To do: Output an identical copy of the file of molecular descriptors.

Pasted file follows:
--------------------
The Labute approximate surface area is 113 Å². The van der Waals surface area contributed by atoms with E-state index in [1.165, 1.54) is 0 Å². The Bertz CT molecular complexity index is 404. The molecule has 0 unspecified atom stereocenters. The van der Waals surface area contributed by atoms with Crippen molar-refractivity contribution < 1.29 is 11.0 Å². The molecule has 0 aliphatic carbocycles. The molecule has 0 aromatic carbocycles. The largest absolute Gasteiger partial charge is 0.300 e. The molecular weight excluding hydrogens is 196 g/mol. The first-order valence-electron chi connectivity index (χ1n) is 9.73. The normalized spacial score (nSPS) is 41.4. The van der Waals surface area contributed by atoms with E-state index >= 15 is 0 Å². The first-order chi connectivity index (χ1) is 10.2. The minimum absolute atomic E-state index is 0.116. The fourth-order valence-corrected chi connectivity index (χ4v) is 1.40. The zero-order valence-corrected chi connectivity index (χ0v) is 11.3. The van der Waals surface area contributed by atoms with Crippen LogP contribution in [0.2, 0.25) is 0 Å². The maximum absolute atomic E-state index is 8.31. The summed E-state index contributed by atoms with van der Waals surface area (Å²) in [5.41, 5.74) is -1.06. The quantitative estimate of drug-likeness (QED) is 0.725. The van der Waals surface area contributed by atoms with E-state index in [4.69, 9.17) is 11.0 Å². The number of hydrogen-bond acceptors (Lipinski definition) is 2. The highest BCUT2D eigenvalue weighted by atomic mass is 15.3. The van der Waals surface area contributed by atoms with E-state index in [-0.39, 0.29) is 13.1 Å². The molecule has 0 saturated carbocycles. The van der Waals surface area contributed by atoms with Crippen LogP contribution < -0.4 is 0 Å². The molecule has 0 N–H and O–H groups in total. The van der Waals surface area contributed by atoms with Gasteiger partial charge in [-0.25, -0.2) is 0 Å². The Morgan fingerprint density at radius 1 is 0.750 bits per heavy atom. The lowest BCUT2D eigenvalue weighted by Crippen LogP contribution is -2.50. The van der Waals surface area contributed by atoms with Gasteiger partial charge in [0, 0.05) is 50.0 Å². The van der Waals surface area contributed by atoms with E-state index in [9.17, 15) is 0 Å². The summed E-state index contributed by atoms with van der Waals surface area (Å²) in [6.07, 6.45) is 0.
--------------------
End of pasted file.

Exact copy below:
The Labute approximate surface area is 113 Å². The van der Waals surface area contributed by atoms with E-state index in [1.165, 1.54) is 0 Å². The Bertz CT molecular complexity index is 404. The molecule has 0 unspecified atom stereocenters. The van der Waals surface area contributed by atoms with Crippen molar-refractivity contribution < 1.29 is 11.0 Å². The molecule has 0 aliphatic carbocycles. The molecule has 0 aromatic carbocycles. The largest absolute Gasteiger partial charge is 0.300 e. The molecular weight excluding hydrogens is 196 g/mol. The first-order valence-electron chi connectivity index (χ1n) is 9.73. The normalized spacial score (nSPS) is 41.4. The van der Waals surface area contributed by atoms with E-state index >= 15 is 0 Å². The first-order chi connectivity index (χ1) is 10.2. The minimum absolute atomic E-state index is 0.116. The fourth-order valence-corrected chi connectivity index (χ4v) is 1.40. The zero-order valence-corrected chi connectivity index (χ0v) is 11.3. The van der Waals surface area contributed by atoms with Crippen LogP contribution in [0.2, 0.25) is 0 Å². The maximum absolute atomic E-state index is 8.31. The summed E-state index contributed by atoms with van der Waals surface area (Å²) in [5.41, 5.74) is -1.06. The quantitative estimate of drug-likeness (QED) is 0.725. The van der Waals surface area contributed by atoms with E-state index in [4.69, 9.17) is 11.0 Å². The number of hydrogen-bond acceptors (Lipinski definition) is 2. The highest BCUT2D eigenvalue weighted by atomic mass is 15.3. The van der Waals surface area contributed by atoms with E-state index in [-0.39, 0.29) is 13.1 Å². The molecule has 0 saturated carbocycles. The van der Waals surface area contributed by atoms with Crippen LogP contribution < -0.4 is 0 Å². The molecule has 0 N–H and O–H groups in total. The van der Waals surface area contributed by atoms with Gasteiger partial charge in [-0.25, -0.2) is 0 Å². The Morgan fingerprint density at radius 1 is 0.750 bits per heavy atom. The lowest BCUT2D eigenvalue weighted by Crippen LogP contribution is -2.50. The van der Waals surface area contributed by atoms with Gasteiger partial charge in [0, 0.05) is 50.0 Å². The van der Waals surface area contributed by atoms with E-state index in [9.17, 15) is 0 Å². The summed E-state index contributed by atoms with van der Waals surface area (Å²) in [6.07, 6.45) is 0.